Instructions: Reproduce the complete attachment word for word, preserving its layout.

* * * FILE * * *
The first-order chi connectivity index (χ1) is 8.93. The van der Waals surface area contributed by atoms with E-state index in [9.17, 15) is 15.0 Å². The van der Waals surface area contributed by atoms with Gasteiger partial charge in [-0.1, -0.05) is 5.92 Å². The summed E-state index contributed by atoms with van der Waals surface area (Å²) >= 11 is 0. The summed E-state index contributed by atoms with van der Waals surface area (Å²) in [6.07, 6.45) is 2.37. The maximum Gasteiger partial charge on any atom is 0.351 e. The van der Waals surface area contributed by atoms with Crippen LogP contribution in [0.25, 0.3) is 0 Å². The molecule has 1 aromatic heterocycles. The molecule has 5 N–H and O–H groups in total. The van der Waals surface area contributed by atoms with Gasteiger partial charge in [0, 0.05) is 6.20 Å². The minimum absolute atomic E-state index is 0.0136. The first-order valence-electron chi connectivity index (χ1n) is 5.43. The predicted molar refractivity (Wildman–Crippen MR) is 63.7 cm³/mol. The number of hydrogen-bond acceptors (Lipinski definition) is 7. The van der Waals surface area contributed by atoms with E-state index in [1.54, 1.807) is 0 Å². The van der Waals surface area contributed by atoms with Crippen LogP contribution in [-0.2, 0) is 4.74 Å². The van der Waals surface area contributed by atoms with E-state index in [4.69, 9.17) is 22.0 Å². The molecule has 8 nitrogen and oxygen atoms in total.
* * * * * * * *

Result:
The first-order chi connectivity index (χ1) is 8.93. The van der Waals surface area contributed by atoms with E-state index in [9.17, 15) is 15.0 Å². The van der Waals surface area contributed by atoms with Gasteiger partial charge in [-0.1, -0.05) is 5.92 Å². The summed E-state index contributed by atoms with van der Waals surface area (Å²) >= 11 is 0. The summed E-state index contributed by atoms with van der Waals surface area (Å²) in [6.07, 6.45) is 2.37. The maximum Gasteiger partial charge on any atom is 0.351 e. The van der Waals surface area contributed by atoms with Crippen LogP contribution in [0.25, 0.3) is 0 Å². The molecule has 1 aromatic heterocycles. The molecule has 5 N–H and O–H groups in total. The van der Waals surface area contributed by atoms with Gasteiger partial charge in [0, 0.05) is 6.20 Å². The minimum absolute atomic E-state index is 0.0136. The first-order valence-electron chi connectivity index (χ1n) is 5.43. The predicted molar refractivity (Wildman–Crippen MR) is 63.7 cm³/mol. The number of hydrogen-bond acceptors (Lipinski definition) is 7. The van der Waals surface area contributed by atoms with E-state index in [1.54, 1.807) is 0 Å². The van der Waals surface area contributed by atoms with Crippen LogP contribution in [-0.2, 0) is 4.74 Å². The van der Waals surface area contributed by atoms with E-state index in [4.69, 9.17) is 22.0 Å². The molecule has 8 nitrogen and oxygen atoms in total.